iD

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iD
Id-May 2013.png
ID.svg
Author: openstreetmap/iD/graphs/contributors
License: ISC
Platform: Web
Version: 2.27.3 iD releases 2023-11-08

6.6.0 iD tag.schema rel. 2024-01-24

Languages: English and multiple languages
Website: ideditor.com
Source code: openstreetmap/iD

openstreetmap/id-tagging-schema

Programming language: JavaScript
For other uses, see Id (disambiguation).

iD is an in-browser app used to edit the OpenStreetMap, and is the default editor at the openstreetmap.org homepage.

The app aims to be simple and friendly. It is programmed in JavaScript so as to be usable without plugins.

It has been the most popular editor since 2013. In 2023 it was used by 210,139 mappers (76.8% of all mappers).

How to use it

You can use iD with your web browser on the OpenStreetMap.org home page. Simply zoom in on the area you are interested in and click the "edit" button!

Note for advanced users: In your user preferences you can set the "Edit" button to launch different editors. If you do, you still can find "iD" in the "Edit ▼" menu drop-down. By default, though, new users would click simply "Edit".

There is an interactive walkthrough inside the editor, which you see when you first access it. This is always accessible later via the [?] icon at the bottom of the icon stack on the right-hand side (keyboard shortcut is H).

A more detailed tutorial for iD can be found at the LearnOSM web site.

A list of keyboard shortcuts is here.

You can browse the collection of questions related to iD on help.osm.org. If your question has not been asked already, just add it (though note that at 2023, users are being directed to newer forum pages).

There are many other channels where you can get help.

Community Chats

Regular online community meetups are organized to chat about the iD editor and the ecosystem around it.

Technical

iD uses d3js as a rendering layer and has a fast, modular core that manages OSM data. The primary mode of rendering is via SVG, though other renderers will be considered in the future.

Contributions are very warmly welcomed. Currently User:tyr, User:bhousel and others are contributing.

Test a prerelease version of iD

Localisation / translation

iD uses transifex for translations https://www.transifex.com/openstreetmap/id-editor/ more information on GitHub.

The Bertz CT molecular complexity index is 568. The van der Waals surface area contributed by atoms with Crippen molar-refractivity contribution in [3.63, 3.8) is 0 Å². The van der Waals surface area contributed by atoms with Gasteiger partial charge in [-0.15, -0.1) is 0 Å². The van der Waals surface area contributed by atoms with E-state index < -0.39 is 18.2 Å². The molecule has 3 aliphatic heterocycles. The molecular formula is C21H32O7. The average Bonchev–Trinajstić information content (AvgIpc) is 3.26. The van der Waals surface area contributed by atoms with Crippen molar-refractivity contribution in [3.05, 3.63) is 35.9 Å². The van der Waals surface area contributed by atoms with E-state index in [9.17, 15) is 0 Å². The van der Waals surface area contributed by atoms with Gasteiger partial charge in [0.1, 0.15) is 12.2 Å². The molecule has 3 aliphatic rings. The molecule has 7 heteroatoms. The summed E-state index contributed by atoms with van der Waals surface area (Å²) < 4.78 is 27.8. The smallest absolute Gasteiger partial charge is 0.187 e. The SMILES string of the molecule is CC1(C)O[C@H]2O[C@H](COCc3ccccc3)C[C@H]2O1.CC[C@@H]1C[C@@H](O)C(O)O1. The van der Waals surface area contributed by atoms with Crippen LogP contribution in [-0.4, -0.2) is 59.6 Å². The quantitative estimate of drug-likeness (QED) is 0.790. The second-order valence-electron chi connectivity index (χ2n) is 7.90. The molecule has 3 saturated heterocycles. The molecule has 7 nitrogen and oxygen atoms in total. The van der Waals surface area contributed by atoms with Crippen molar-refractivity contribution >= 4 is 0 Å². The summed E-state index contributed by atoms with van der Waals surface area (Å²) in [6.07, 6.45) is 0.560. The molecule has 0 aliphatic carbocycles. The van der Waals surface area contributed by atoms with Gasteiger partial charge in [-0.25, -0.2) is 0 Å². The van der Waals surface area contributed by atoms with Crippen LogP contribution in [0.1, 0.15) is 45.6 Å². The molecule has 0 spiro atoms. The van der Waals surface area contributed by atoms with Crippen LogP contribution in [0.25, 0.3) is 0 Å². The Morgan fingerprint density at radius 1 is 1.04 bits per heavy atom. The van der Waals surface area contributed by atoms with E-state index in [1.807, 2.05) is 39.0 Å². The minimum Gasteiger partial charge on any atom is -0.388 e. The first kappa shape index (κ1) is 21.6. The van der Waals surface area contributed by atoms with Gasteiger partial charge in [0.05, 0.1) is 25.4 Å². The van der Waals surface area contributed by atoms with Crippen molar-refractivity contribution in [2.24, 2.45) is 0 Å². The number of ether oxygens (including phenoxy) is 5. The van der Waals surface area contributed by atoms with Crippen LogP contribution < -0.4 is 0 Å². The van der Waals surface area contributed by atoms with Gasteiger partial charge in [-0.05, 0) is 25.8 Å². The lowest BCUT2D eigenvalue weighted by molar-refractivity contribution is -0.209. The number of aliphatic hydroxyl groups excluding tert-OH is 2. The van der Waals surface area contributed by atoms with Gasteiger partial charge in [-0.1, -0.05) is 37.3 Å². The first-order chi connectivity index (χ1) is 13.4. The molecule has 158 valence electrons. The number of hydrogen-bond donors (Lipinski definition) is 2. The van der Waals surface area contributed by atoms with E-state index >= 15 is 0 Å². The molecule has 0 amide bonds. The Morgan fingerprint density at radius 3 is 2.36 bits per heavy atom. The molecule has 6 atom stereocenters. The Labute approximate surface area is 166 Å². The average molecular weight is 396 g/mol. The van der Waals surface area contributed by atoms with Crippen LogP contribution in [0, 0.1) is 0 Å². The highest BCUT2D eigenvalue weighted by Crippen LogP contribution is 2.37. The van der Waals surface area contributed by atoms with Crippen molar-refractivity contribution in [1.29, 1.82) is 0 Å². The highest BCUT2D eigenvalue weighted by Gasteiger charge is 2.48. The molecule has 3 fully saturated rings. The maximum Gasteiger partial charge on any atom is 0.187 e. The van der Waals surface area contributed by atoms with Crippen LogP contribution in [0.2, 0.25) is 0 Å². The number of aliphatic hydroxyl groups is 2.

Project history

Its development began in summer 2012 and it is available for use on the openstreetmap.org homepage since May 2013. In August 2013 it replaced Potlatch 2 as the default editor[1].

Alpha and beta

On July 13, 2012 Richard Fairhurst published a blog post where he announced he was working on a new JavaScript based OpenStreetMap editor. By the time he was already famous within the OSM community for his web editors Potlatch and Potlatch2 written in Flash, and as it was clear that there was no future for Flash based applications, iD was the consequential next step.

Some months later on September 20, Mapbox announced they had been granted 575,000 USD from Knight Foundation to improve the core infrastructure of OpenStreetMap, and that they were planning to use it for the development of the iD editor. The first alpha version was released on December 21, 2012 and the beta version on April 2, 2013. This initial development was primarily done at Mapbox by Tom MacWright, John Firebaugh, Saman Bemel-Benrud and Ansis Brammanis.

Version 1 onward

On May 9, 2013 version 1.0 was released.

Bryan Housel maintained the project until 2020. Quincy Morgan was the appointed iD maintainer until Apr. 26th, 2021. Milos Brzakovic was the interim maintainer from then until the appointment of Martin Raifer (known also as tyr_asd or tyrasd) in November 2021.[2]

Validation

Since software version 2.14 (Feb. 2019) there is an implemented integrated Issue manager and advanced validation system available.

Controversial decisions

Main article: iD/Controversial Decisions

Some decisions by the maintainers were appearing controversial or were lacking support by the community. In June 2020, the OSMF board asked for comments on potential approaches to resolving controversies.[3][4][5]

News

See also: entries of the Mapbox OSM Development blogs.[6]

Press coverage

See also

References

Further reading

External links